Cotton and Rock Pillow Dreams

Thirty-five years ago, one of our neighbors raised some eyebrows when as President of the United States, he wore cotton blue jeans in the White House.   Some worried that this might be a sign of disrespect for the office.  Today, our family had the opportunity to visit the Sumter County Producers Gin and see the cotton unloaded from the fields and process for shipping.  I have a new perspective on President Carter’s clothing and now I believe he was wearing cotton out of respect for the Southern farmers and the hard working men and women everywhere who labor to produce our goods. 


Unfortunately, too many families in our nation are struggling to “keep a roof over their head.”  That is an interesting phrase.   Clothing, food and shelter are among the most basic universal needs of all of humanity.
There’s a fascinating story in the Bible about Jacob that inspired the popular song “Jacob’s Ladder.”  He was on a journey and fell asleep with only a rock for a pillow.  Jacob dreamed of a stairway to heaven and when he awoke he declared the rock the house of the Lord (Bethel), and then he pledged a tithe of 10 percent to God for sheltering, feeding and clothing him:

Then Jacob made a vow, saying, “If God will be with me and will watch over me on this journey I am taking and will give me food to eat and clothes to wear  so that I return safely to my father’s household, then the LORD will be my God  and this stone that I have set up as a pillar will be God’s house, and of all that you give me I will give you a tenth.” – Genesis 28: 10-22
So from the first book in the Bible we find this story linking of our wellbeing with our relationship with God.  And it is interesting that Jacob’s House of God wasn’t a house at all.  It was just a rock, out in nature, under the stars.  Vulnerable, defenseless, and exposed, the temporarily homeless Jacob found God’s blessing and promise to watch over him and his descendants.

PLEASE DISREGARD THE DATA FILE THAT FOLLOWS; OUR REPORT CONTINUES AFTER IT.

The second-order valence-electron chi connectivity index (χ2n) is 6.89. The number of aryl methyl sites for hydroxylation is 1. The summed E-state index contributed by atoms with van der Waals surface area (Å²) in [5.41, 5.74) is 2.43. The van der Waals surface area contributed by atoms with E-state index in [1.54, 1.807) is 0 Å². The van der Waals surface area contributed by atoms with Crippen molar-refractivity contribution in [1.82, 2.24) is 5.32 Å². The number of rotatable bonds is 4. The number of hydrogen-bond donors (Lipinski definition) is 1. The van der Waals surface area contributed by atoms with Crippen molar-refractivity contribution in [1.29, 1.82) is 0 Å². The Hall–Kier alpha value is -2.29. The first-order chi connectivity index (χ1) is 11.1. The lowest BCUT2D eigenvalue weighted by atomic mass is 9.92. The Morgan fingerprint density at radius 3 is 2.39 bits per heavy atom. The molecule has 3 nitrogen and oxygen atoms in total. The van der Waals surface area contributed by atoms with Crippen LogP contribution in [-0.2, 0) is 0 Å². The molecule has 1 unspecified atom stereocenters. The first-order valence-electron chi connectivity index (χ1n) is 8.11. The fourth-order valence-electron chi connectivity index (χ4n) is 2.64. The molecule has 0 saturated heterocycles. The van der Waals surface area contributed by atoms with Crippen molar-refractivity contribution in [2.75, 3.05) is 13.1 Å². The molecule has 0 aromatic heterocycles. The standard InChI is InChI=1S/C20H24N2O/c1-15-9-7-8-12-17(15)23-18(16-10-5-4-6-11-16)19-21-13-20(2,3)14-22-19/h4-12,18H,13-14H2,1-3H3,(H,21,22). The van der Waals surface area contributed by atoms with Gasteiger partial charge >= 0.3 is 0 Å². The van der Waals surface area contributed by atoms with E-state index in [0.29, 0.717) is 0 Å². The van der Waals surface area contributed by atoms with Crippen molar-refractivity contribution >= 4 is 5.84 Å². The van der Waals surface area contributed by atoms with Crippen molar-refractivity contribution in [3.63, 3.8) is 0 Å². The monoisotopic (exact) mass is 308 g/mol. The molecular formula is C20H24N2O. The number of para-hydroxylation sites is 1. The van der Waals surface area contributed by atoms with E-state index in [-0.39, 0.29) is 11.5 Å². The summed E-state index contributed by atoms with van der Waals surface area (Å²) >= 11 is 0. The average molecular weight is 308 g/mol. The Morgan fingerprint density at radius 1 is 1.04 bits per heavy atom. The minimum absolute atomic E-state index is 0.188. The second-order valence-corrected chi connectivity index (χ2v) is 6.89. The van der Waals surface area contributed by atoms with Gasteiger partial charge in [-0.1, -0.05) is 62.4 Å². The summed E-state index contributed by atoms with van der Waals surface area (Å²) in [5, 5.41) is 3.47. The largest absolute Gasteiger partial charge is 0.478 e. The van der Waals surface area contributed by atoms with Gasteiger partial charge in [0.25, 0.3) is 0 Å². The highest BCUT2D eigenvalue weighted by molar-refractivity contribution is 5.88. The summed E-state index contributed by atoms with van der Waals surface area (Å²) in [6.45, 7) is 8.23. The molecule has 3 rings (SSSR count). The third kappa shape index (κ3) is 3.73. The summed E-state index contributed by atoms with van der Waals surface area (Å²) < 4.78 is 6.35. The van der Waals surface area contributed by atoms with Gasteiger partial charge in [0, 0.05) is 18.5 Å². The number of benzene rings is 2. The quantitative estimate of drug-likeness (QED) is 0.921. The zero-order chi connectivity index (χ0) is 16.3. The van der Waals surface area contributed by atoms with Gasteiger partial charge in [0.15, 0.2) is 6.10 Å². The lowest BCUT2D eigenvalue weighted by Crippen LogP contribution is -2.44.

Jacob was a more adventurous traveler than I am.  When I go on a journey, I usually stay at a Holiday Inn Express. They have pillows there that are actually labeled “firm” or “soft” but I’ve not yet  found one labeled “rock.”  Camping is not my first choice either.  I’m too comfortable in the hotel  sleeping under their 800 thread cotton sheets.

There’s another wonderful thing that can be made from cotton and that is a quilt.  I love the image of a hand-sewn patchwork quilt that keeps us warm in the cold winter evenings.  The pieces of cloth come from old garments, recycled and reused to bring a new life to worn out clothes.  They have different colors and different textures.  They come from different backgrounds and different communities.  But when woven together the patchwork quilt becomes beautiful.
That diverse patchwork reminds me of The Fuller Center for Housing.  There are so many activities going on in the various communities around the world where we are working.  We just started new covenant partners in Honduras and tornado-ravaged Joplin, Missouri.  In Americus, we just had a theatrical fundraiser, and tomorrow we will be hosting a tailgating “friendraiser” at South Georgia Technical College that will give free basketball tickets to Fuller Center volunteers.  In Carroll County Virginia, some high-school students just completed building a house for a mother who will be reunited with her daughters who had been living in foster care, waiting for a place they could all call "home" together.  On Thursday in Atlanta, we will be attending an Alternative Christmas Giving Fair at Candler Seminary and on Sunday in Knoxville, some folks at a salon business will be hosting a Fashion Show to raise funds to help start the new Knoxville Fuller Center and to build a house in Nepal.  The Knoxville folks are having fun and they are tithing before they even get their own local program up and running!  In Augusta, our Fuller Center team is working hard to get ready for an upcoming Blue Jean Ball fundraiser.  And we are making big plans for our annual Covenant Partner Conference in Americus and the Peru and Henry County Georgia sites which will host the 2012 Millard Fuller Legacy Build.
This is just a sampling of the activity that is going on.  When woven together, it makes one beautiful, quilted message of God’s love and promise of shelter that began with a crazy dream, on a rock pillow thousands of years ago. 
Keep sending us stories about what is happening in your community. 

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